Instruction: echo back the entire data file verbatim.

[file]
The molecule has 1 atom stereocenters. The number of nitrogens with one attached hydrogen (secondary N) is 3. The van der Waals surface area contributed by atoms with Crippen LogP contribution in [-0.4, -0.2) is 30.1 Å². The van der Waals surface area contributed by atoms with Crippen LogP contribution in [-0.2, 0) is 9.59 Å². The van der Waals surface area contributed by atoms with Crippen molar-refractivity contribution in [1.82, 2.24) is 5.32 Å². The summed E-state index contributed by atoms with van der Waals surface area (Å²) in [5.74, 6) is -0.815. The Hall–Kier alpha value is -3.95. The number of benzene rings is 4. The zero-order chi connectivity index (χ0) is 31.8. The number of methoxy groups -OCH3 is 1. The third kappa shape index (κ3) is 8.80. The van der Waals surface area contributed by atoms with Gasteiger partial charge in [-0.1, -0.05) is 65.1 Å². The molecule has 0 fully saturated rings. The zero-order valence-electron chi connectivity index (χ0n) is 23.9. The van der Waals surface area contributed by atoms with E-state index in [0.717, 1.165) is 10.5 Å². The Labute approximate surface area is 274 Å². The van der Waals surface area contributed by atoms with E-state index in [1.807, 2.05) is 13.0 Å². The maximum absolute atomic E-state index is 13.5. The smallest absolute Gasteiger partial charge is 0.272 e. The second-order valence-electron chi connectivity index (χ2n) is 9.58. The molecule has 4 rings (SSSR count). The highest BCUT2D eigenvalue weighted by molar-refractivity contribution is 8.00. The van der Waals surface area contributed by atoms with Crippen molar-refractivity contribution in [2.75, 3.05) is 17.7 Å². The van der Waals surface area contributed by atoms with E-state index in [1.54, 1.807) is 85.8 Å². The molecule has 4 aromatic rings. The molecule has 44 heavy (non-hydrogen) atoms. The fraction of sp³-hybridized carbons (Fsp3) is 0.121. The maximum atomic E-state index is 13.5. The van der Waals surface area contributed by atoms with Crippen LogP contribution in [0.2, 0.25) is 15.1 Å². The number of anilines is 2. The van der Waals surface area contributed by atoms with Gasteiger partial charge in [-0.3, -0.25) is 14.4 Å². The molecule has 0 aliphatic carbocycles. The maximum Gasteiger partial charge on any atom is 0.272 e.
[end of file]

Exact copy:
The molecule has 1 atom stereocenters. The number of nitrogens with one attached hydrogen (secondary N) is 3. The van der Waals surface area contributed by atoms with Crippen LogP contribution in [-0.4, -0.2) is 30.1 Å². The van der Waals surface area contributed by atoms with Crippen LogP contribution in [-0.2, 0) is 9.59 Å². The van der Waals surface area contributed by atoms with Crippen molar-refractivity contribution in [1.82, 2.24) is 5.32 Å². The summed E-state index contributed by atoms with van der Waals surface area (Å²) in [5.74, 6) is -0.815. The Hall–Kier alpha value is -3.95. The number of benzene rings is 4. The zero-order chi connectivity index (χ0) is 31.8. The number of methoxy groups -OCH3 is 1. The third kappa shape index (κ3) is 8.80. The van der Waals surface area contributed by atoms with Gasteiger partial charge in [-0.1, -0.05) is 65.1 Å². The molecule has 0 fully saturated rings. The zero-order valence-electron chi connectivity index (χ0n) is 23.9. The van der Waals surface area contributed by atoms with E-state index in [0.717, 1.165) is 10.5 Å². The Labute approximate surface area is 274 Å². The van der Waals surface area contributed by atoms with E-state index in [1.807, 2.05) is 13.0 Å². The maximum absolute atomic E-state index is 13.5. The smallest absolute Gasteiger partial charge is 0.272 e. The second-order valence-electron chi connectivity index (χ2n) is 9.58. The molecule has 4 rings (SSSR count). The highest BCUT2D eigenvalue weighted by molar-refractivity contribution is 8.00. The van der Waals surface area contributed by atoms with Crippen molar-refractivity contribution in [2.75, 3.05) is 17.7 Å². The van der Waals surface area contributed by atoms with E-state index in [1.54, 1.807) is 85.8 Å². The molecule has 4 aromatic rings. The molecule has 44 heavy (non-hydrogen) atoms. The fraction of sp³-hybridized carbons (Fsp3) is 0.121. The maximum atomic E-state index is 13.5. The van der Waals surface area contributed by atoms with Crippen LogP contribution in [0.2, 0.25) is 15.1 Å². The number of anilines is 2. The van der Waals surface area contributed by atoms with Gasteiger partial charge in [-0.3, -0.25) is 14.4 Å². The molecule has 0 aliphatic carbocycles. The maximum Gasteiger partial charge on any atom is 0.272 e.